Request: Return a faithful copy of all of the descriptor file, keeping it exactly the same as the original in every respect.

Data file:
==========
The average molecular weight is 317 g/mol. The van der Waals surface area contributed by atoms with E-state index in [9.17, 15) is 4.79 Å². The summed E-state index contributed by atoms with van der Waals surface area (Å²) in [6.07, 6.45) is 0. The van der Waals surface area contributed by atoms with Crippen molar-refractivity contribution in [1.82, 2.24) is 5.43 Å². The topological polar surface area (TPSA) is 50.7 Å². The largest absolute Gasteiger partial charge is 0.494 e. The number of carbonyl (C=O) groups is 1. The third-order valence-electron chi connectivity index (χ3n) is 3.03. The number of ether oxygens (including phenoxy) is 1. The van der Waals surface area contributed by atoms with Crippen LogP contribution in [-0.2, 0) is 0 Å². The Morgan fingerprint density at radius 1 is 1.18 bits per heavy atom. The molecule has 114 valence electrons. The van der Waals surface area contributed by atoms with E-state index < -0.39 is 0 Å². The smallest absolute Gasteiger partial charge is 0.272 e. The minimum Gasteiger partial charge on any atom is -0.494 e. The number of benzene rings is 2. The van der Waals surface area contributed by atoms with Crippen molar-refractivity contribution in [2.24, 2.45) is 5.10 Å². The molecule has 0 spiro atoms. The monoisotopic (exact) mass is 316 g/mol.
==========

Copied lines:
The average molecular weight is 317 g/mol. The van der Waals surface area contributed by atoms with E-state index in [9.17, 15) is 4.79 Å². The summed E-state index contributed by atoms with van der Waals surface area (Å²) in [6.07, 6.45) is 0. The van der Waals surface area contributed by atoms with Crippen molar-refractivity contribution in [1.82, 2.24) is 5.43 Å². The topological polar surface area (TPSA) is 50.7 Å². The largest absolute Gasteiger partial charge is 0.494 e. The number of carbonyl (C=O) groups is 1. The third-order valence-electron chi connectivity index (χ3n) is 3.03. The number of ether oxygens (including phenoxy) is 1. The van der Waals surface area contributed by atoms with Crippen LogP contribution in [-0.2, 0) is 0 Å². The Morgan fingerprint density at radius 1 is 1.18 bits per heavy atom. The molecule has 114 valence electrons. The van der Waals surface area contributed by atoms with E-state index < -0.39 is 0 Å². The smallest absolute Gasteiger partial charge is 0.272 e. The minimum Gasteiger partial charge on any atom is -0.494 e. The number of benzene rings is 2. The van der Waals surface area contributed by atoms with Crippen molar-refractivity contribution in [2.24, 2.45) is 5.10 Å². The molecule has 0 spiro atoms. The monoisotopic (exact) mass is 316 g/mol.